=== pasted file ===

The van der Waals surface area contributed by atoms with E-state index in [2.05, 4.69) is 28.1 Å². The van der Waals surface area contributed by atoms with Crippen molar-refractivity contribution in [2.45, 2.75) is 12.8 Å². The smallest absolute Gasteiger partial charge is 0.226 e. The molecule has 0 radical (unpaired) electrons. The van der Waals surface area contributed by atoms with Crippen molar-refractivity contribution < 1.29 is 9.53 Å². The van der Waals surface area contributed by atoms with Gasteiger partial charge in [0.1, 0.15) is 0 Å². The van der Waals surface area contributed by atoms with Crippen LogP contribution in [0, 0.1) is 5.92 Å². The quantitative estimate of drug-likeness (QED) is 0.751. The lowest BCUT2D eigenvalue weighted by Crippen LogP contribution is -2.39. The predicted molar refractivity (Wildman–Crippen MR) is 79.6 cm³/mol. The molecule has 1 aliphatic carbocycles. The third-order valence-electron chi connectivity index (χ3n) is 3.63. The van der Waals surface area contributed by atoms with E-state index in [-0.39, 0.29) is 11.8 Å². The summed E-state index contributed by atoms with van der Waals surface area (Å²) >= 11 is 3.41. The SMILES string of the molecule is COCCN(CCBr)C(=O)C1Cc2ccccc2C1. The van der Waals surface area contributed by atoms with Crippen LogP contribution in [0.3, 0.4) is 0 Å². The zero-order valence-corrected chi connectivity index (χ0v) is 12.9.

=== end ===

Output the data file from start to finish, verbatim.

The van der Waals surface area contributed by atoms with E-state index in [2.05, 4.69) is 28.1 Å². The van der Waals surface area contributed by atoms with Crippen molar-refractivity contribution in [2.45, 2.75) is 12.8 Å². The smallest absolute Gasteiger partial charge is 0.226 e. The molecule has 0 radical (unpaired) electrons. The van der Waals surface area contributed by atoms with Crippen molar-refractivity contribution < 1.29 is 9.53 Å². The van der Waals surface area contributed by atoms with Gasteiger partial charge in [0.1, 0.15) is 0 Å². The van der Waals surface area contributed by atoms with Crippen LogP contribution in [0, 0.1) is 5.92 Å². The quantitative estimate of drug-likeness (QED) is 0.751. The lowest BCUT2D eigenvalue weighted by Crippen LogP contribution is -2.39. The predicted molar refractivity (Wildman–Crippen MR) is 79.6 cm³/mol. The molecule has 1 aliphatic carbocycles. The third-order valence-electron chi connectivity index (χ3n) is 3.63. The van der Waals surface area contributed by atoms with E-state index in [-0.39, 0.29) is 11.8 Å². The summed E-state index contributed by atoms with van der Waals surface area (Å²) >= 11 is 3.41. The SMILES string of the molecule is COCCN(CCBr)C(=O)C1Cc2ccccc2C1. The van der Waals surface area contributed by atoms with Crippen LogP contribution in [0.3, 0.4) is 0 Å². The zero-order valence-corrected chi connectivity index (χ0v) is 12.9.